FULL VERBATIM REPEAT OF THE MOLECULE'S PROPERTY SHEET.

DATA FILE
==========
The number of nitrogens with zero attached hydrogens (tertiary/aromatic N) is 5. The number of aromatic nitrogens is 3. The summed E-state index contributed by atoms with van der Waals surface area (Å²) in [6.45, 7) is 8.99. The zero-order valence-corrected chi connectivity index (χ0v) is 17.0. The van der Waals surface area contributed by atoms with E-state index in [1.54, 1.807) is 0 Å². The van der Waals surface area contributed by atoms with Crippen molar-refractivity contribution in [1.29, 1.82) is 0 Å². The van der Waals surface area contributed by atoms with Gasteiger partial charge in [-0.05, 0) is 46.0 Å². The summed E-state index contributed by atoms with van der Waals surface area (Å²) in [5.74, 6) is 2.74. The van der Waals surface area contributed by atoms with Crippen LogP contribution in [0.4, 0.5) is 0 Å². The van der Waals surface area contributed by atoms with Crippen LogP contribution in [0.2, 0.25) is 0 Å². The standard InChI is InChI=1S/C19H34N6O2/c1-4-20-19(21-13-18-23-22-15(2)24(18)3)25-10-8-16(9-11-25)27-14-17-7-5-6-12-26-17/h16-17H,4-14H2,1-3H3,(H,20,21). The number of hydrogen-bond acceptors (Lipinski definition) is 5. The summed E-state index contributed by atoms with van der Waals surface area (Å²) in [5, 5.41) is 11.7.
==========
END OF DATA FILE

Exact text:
The number of nitrogens with zero attached hydrogens (tertiary/aromatic N) is 5. The number of aromatic nitrogens is 3. The summed E-state index contributed by atoms with van der Waals surface area (Å²) in [6.45, 7) is 8.99. The zero-order valence-corrected chi connectivity index (χ0v) is 17.0. The van der Waals surface area contributed by atoms with E-state index in [1.54, 1.807) is 0 Å². The van der Waals surface area contributed by atoms with Crippen molar-refractivity contribution in [1.29, 1.82) is 0 Å². The van der Waals surface area contributed by atoms with Gasteiger partial charge in [-0.05, 0) is 46.0 Å². The summed E-state index contributed by atoms with van der Waals surface area (Å²) in [5.74, 6) is 2.74. The van der Waals surface area contributed by atoms with Crippen LogP contribution in [0.4, 0.5) is 0 Å². The van der Waals surface area contributed by atoms with Crippen LogP contribution in [0.2, 0.25) is 0 Å². The standard InChI is InChI=1S/C19H34N6O2/c1-4-20-19(21-13-18-23-22-15(2)24(18)3)25-10-8-16(9-11-25)27-14-17-7-5-6-12-26-17/h16-17H,4-14H2,1-3H3,(H,20,21). The number of hydrogen-bond acceptors (Lipinski definition) is 5. The summed E-state index contributed by atoms with van der Waals surface area (Å²) in [5, 5.41) is 11.7.